Every time I hear the words “Iraq Study Group” the phrase triggers a little involuntarily interior monologue that goes something like this:
“Study Group” — it sounds like a group of undergraduates cramming for finals. Isn’t “studying” what the Bush administration should have been doing back in 2002 and 2003 when it created the mess the Baker commission is desperately seeking a path out of today? What exactly is it that the “Study Group” is studying that the Bush White House, which appointed it, hasn’t already seen?
Hundreds of people are dying every day in Iraq, but the president has decided to let his disgraced Secretary of Defense, Donald Rumsfeld, hang around a few weeks longer just so he can claim the title of “longest ever serving defense secretary.” Could there be a more ludicrous indication of how disconnected the White House has become from the carnage it has unleashed?
What options is the Study Group likely to propose — in the way of negotiations with Iraq’s neighbors, pressure on the Iraqi government, or timetables for withdrawal — that aren’t already obvious? What are we waiting for? Why are our leaders and the press splitting hairs over whether Iraq is in a state of “sectarian violence” or “civil war” or total anarchy?
The trouble is, our problems don’t lie where a “Study Group” might help, in figuring out what to do; they lie with an administration that has created a national disaster and now decided that cleaning up the disaster is not its problem at all. If you look at the coverage from Sunday’s Times exploring different roads forward for the U.S. in Iraq — “In Search of the Fixers” or the accompanying infographic — there is a strange absence of voices from the Executive Branch. After years of declaring victory and advocating “staying the course,” Bush and his team have now simply gone silent. (Or “checked out,” as Josh Marshall put it.)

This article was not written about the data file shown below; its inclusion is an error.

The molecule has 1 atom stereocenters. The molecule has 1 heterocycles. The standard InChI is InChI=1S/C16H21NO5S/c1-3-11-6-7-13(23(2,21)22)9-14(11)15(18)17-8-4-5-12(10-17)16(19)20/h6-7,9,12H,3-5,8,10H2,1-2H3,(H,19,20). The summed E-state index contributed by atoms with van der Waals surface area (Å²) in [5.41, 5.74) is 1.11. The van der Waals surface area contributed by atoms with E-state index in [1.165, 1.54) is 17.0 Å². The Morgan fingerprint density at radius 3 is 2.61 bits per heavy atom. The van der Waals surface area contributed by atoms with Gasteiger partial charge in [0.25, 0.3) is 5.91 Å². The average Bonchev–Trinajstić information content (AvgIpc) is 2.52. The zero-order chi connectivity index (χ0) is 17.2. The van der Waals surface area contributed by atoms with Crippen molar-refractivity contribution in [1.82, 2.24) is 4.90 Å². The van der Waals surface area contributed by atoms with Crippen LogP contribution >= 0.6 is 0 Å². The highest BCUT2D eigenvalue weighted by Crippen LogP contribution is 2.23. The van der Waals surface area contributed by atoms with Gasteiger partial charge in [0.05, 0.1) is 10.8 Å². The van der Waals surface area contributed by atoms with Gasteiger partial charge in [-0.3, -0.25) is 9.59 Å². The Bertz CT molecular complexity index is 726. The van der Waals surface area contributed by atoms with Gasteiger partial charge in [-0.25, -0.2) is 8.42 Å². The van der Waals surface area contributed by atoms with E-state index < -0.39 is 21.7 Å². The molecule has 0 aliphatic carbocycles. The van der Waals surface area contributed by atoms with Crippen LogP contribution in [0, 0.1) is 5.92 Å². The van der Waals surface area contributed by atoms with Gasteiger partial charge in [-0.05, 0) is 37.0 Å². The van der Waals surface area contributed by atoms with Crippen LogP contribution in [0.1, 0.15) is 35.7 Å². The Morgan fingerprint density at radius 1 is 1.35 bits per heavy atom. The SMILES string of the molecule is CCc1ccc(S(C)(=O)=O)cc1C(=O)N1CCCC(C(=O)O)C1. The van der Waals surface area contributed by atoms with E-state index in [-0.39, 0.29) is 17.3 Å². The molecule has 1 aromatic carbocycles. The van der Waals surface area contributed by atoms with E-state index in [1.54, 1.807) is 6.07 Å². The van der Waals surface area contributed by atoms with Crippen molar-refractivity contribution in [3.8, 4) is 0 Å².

It’s as if Bush, having driven the nation into a ditch, now wants to dust off his suit and walk away from the wreck. Trouble is, he’s not handing over the keys.
Now here’s something constructive the Study Group could recommend: The president needs to take responsibility for his failure and be a president for the next two years, leading the U.S. out of Iraq so it can repair its relationships with its allies, rebuild its armed forces and resume the real war we’re fighting against the group that attacked us on 9/11.
If Bush is unable to do that — and he may well be — he and his vice president should have the courage and honesty to resign. And the Baker commission should have the courage and honesty to say that to the president. In a parliamentary system, Bush and his people would have been out on their ears after this month’s election. That’s not our system — but we can improvise if we have to.
I don’t know whether, if Bush and Cheney actually did this before the new Congress takes office, Dennis Hastert would become president. After the Congressional transition, it would be Nancy Pelosi. Neither, of course, seems likely to move into the White House any time soon. But how can the country begin to move beyond our current disastrous paralysis, other than by starting with a clean sweep at the top? Are we going to spend the next two years pretending that we’re still “nation-building” and “fighting the terrorists” while American soldiers keep filling body bags and Iraqi morgues keep overflowing?
[tags]iraq, iraq study group, bush resignation[/tags]
There are no revisions for this post.